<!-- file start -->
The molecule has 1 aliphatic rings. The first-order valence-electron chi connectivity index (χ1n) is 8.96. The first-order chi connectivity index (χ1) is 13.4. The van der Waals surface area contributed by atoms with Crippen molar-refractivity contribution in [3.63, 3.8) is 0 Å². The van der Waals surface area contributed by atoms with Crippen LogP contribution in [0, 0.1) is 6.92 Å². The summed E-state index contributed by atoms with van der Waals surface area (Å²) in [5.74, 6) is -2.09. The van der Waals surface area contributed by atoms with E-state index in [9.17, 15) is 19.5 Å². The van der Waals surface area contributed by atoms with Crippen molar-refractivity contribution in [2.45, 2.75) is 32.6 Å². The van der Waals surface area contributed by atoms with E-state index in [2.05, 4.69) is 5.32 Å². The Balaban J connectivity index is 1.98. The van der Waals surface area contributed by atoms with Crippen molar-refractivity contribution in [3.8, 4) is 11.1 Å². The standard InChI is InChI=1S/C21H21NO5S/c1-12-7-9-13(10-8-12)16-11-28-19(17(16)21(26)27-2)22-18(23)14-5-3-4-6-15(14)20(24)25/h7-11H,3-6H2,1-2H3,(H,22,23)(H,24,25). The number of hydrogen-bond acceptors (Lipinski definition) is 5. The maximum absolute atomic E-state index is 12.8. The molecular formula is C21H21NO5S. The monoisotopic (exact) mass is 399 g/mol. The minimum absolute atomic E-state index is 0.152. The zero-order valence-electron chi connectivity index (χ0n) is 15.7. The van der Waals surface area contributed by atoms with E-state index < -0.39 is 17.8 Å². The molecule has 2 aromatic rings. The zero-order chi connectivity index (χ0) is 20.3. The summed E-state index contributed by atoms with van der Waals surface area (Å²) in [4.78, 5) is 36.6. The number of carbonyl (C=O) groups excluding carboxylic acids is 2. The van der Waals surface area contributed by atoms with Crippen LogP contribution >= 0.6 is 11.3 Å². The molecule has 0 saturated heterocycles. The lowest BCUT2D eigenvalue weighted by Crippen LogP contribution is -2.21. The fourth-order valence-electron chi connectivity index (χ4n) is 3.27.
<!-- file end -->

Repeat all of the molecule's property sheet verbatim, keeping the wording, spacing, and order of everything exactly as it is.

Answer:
The molecule has 1 aliphatic rings. The first-order valence-electron chi connectivity index (χ1n) is 8.96. The first-order chi connectivity index (χ1) is 13.4. The van der Waals surface area contributed by atoms with Crippen molar-refractivity contribution in [3.63, 3.8) is 0 Å². The van der Waals surface area contributed by atoms with Crippen LogP contribution in [0, 0.1) is 6.92 Å². The summed E-state index contributed by atoms with van der Waals surface area (Å²) in [5.74, 6) is -2.09. The van der Waals surface area contributed by atoms with E-state index in [9.17, 15) is 19.5 Å². The van der Waals surface area contributed by atoms with Crippen molar-refractivity contribution in [2.45, 2.75) is 32.6 Å². The van der Waals surface area contributed by atoms with E-state index in [2.05, 4.69) is 5.32 Å². The Balaban J connectivity index is 1.98. The van der Waals surface area contributed by atoms with Crippen molar-refractivity contribution in [3.8, 4) is 11.1 Å². The standard InChI is InChI=1S/C21H21NO5S/c1-12-7-9-13(10-8-12)16-11-28-19(17(16)21(26)27-2)22-18(23)14-5-3-4-6-15(14)20(24)25/h7-11H,3-6H2,1-2H3,(H,22,23)(H,24,25). The number of hydrogen-bond acceptors (Lipinski definition) is 5. The maximum absolute atomic E-state index is 12.8. The molecular formula is C21H21NO5S. The monoisotopic (exact) mass is 399 g/mol. The minimum absolute atomic E-state index is 0.152. The zero-order valence-electron chi connectivity index (χ0n) is 15.7. The van der Waals surface area contributed by atoms with E-state index < -0.39 is 17.8 Å². The molecule has 2 aromatic rings. The zero-order chi connectivity index (χ0) is 20.3. The summed E-state index contributed by atoms with van der Waals surface area (Å²) in [4.78, 5) is 36.6. The number of carbonyl (C=O) groups excluding carboxylic acids is 2. The van der Waals surface area contributed by atoms with Crippen LogP contribution >= 0.6 is 11.3 Å². The molecule has 0 saturated heterocycles. The lowest BCUT2D eigenvalue weighted by Crippen LogP contribution is -2.21. The fourth-order valence-electron chi connectivity index (χ4n) is 3.27.